html { height: 100% }
  body { height: 100%; margin: 0; padding: 0 }
  #map_canvas { height: 100% }
 <script type="text/javascript" 

<script type="text/javascript">

// load_xml_doc takes a uri and retrieves the document at that location,
// and returns it.  

function load_xml_doc(uri)  {
 if (window.XMLHttpRequest)  {
  var request = new XMLHttpRequest();
 }"GET", uri, false);
 return request.responseXML;

// "point" is an object we use to hold the data we'll be putting on the map
//  I hate that javascript has us declare classes as functions

function point(timestamp, latitude, longitude)  {
 this.timestamp = timestamp;
 this.latitude = latitude;
 this.longitude = longitude;

// here's where we pull the tracker data out of the XML document
// and convert it into something easier to deal with when scribbling
// on the map.  It creates and returns an array of tracker points (messages) 

function extract_gps_data(trackerdata)  {
 var points = new Array();
 tracker_points = trackerdata.childNodes[0].getElementsByTagName("message");
 for ( i = 0 ; i < tracker_points.length ; i++ ) {
  tracker_point_node = tracker_points[i];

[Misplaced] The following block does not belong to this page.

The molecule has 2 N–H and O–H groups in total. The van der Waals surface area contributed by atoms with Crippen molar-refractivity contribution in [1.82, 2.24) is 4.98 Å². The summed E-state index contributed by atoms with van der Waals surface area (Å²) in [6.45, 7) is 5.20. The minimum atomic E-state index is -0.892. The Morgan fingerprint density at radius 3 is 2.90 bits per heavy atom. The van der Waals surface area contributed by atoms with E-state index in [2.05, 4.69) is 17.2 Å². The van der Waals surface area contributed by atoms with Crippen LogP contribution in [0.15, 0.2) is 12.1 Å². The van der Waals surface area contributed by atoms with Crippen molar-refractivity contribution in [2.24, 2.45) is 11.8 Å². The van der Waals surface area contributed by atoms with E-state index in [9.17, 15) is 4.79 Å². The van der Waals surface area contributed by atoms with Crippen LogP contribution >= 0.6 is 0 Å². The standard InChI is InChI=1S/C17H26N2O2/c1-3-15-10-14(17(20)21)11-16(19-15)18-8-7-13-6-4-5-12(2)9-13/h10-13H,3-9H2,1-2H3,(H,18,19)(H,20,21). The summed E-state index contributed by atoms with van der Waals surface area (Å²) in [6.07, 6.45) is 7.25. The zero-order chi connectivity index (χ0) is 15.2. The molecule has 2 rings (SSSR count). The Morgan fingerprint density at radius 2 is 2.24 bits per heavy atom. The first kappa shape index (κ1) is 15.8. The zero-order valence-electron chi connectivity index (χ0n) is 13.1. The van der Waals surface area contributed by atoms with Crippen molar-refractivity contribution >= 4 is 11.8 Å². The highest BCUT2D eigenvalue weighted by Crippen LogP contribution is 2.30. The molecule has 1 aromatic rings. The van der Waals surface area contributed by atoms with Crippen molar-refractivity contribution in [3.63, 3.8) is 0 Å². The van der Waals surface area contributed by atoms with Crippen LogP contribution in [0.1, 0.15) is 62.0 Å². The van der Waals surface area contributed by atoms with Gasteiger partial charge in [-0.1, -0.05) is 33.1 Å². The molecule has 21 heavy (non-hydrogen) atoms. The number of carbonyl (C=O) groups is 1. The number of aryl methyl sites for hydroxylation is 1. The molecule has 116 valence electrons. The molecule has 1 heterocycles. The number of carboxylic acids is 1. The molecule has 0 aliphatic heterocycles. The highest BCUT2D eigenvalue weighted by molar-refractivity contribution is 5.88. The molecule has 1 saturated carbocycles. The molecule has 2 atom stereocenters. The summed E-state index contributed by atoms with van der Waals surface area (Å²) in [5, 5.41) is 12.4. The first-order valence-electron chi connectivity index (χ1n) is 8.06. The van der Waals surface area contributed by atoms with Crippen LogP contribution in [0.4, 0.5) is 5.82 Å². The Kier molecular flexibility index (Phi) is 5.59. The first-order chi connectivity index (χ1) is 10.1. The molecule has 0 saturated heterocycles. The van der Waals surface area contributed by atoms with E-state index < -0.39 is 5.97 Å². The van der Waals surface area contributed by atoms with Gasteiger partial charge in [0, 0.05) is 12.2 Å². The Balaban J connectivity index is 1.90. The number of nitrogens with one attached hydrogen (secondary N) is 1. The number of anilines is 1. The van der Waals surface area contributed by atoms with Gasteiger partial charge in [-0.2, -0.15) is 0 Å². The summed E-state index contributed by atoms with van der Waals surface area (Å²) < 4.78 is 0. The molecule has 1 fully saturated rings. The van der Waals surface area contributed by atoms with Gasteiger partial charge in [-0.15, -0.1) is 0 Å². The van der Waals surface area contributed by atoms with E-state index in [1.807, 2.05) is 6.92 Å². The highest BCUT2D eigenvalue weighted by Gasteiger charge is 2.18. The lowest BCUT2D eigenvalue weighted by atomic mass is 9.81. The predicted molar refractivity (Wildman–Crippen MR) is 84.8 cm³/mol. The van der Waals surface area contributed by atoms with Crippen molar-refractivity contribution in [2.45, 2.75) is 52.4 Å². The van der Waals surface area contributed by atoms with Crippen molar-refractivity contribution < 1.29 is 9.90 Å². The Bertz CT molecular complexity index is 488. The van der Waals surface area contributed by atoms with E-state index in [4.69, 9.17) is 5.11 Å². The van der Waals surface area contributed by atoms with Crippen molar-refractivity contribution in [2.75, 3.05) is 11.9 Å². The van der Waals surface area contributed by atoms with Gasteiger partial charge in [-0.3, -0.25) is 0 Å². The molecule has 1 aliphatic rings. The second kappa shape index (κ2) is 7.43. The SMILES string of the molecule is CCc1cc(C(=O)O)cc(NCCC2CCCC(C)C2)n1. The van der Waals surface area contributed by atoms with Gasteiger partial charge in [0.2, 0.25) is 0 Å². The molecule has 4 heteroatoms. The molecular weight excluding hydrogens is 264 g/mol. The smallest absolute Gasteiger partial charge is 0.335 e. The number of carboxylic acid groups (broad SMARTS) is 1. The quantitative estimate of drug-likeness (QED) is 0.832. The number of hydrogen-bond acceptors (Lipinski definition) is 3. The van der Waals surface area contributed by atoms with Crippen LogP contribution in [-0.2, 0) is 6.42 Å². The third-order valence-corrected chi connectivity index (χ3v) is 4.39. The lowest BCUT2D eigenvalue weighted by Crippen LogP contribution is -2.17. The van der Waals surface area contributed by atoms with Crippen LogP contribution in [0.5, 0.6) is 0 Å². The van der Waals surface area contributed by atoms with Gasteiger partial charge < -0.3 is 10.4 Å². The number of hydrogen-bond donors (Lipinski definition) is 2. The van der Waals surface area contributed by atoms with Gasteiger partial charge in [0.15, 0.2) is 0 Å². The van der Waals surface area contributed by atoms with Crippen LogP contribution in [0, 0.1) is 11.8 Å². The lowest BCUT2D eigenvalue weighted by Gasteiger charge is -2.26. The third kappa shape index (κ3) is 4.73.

timestamp = tracker_point_node.getElementsByTagName("timestamp")[0].textContent;
  latitude = tracker_point_node.getElementsByTagName("latitude")[0].textContent;
  longitude = tracker_point_node.getElementsByTagName("longitude")[0].textContent;
  var point_holder = new point(timestamp, latitude, longitude); 
 return points;
function makeinfobox(pointnum, thispoint, theotherpoint)  {
 var latlnga, latlngb; 
 var distance;
 var infoboxtext;
 var timestamp;
 timestamp = new Date(thispoint.timestamp); // we convert it from ISO format to something more readable
 infoboxtext = String(timestamp);
 if (pointnum > 0)  {  // no point calculating distance on the point
  latlnga = new google.maps.LatLng(thispoint.latitude, thispoint.longitude);
  latlngb = new google.maps.LatLng(theotherpoint.latitude, theotherpoint.longitude);
  distance = google.maps.geometry.spherical.computeDistanceBetween(latlnga, latlngb) / 1610; // convert to miles
  infoboxtext = infoboxtext + "<br />" + distance.toFixed(2) + " miles";
 return infoboxtext; 

// here's our pseudo-"main"

function initialize()  {
 var i = 0;
 var trackline = new Array();
 var windowtext;

 // First we pull down the tracker data and load it into an array of point objects